Gioia will be submitting articles of interest from time to time, with me translating them. When I received this first one on the recently-restored Negozio Olivetti, I ran right out and shot the photos. Welcome, Gioia!


After years of closure and a 12-month restoration, the magnificent showplace for historic Olivetti office machines has returned to take its rightful place on the Piazza.

Designed by renowned architect Carlo Scarpa (who also is responsible for the impeccable renovation in the basement of the Querini Stampalia), the Negozio is considered a masterpiece of modern art. Conceived in the ‘60s, it has never been a point of sale of typewriters and calculators, but rather the prestigious company’s elegant exhibition hall overlooking one of most beautiful and famous squares in the world. Closed in 1997, the following year Negozio sold tourist paraphernalia. But the restoration in 2010 supervised by the Superintendence for Architectural Heritage has restored all the property’s complex beauty, making it once again available for all to enjoy.

Negozio Olivetti’s story began in 1958 when captain of industry Adriano Olivetti asked Scarpa, one of the greatest architects of the twentieth century, to create a space that would represent the Olivetti company and their products. The result is a space of linear perfection where light and elegance interact flawlessly. Marble, mosaic tiles, glass, water and wood are integrated so seamlessly that the entire space becomes a work of art in and of itself. The marble staircase that leads from the ground to the upper floor is today considered a symbol of Scarpa’s modern art; the colored glass mosaic floor a gesture of his abiding affection for  the city. Reflections and transparencies create a sense of incredible volume to this long, narrow space just over 20 meters long and 5 meters wide.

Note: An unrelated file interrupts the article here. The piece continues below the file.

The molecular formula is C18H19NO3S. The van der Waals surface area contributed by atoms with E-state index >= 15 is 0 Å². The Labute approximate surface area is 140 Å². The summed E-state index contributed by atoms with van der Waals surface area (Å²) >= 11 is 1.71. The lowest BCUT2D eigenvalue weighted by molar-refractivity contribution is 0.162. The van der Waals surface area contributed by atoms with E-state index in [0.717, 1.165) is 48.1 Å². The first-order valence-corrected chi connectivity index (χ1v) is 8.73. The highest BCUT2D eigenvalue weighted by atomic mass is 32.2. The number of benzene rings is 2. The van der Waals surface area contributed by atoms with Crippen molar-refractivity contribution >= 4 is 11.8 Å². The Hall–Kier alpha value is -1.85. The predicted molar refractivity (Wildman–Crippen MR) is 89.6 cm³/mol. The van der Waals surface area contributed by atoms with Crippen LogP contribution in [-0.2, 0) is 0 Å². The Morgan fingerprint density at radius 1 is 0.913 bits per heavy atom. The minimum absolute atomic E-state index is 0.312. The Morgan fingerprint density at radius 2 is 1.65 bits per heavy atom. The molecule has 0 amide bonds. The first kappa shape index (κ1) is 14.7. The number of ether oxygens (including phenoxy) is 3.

With the desire to open an exhibition venue in Venice, Adriano Olivetti was pioneering the idea of partnering art with industry, and therefore with sustainability. An art patron who called on Scarpa to embark on an artistic adventure managed to create what is today considered an important work of modern art. The idea of being an entrepreneur and investing in works of architecture able to leave a distinctive mark over time, was one of the elements that distinguished Adriano Olivetti.

The Negozio Olivetti is on the “Quadri” side of the Piazza San Marco, toward the Correr.

Open Tue – Sun, 10-19 (Apr – Oct), 10-17 (Nov – Mar)
€5 entrance fee (full price)

Audio tours are available in Italian only at the time of this writing (in Italian)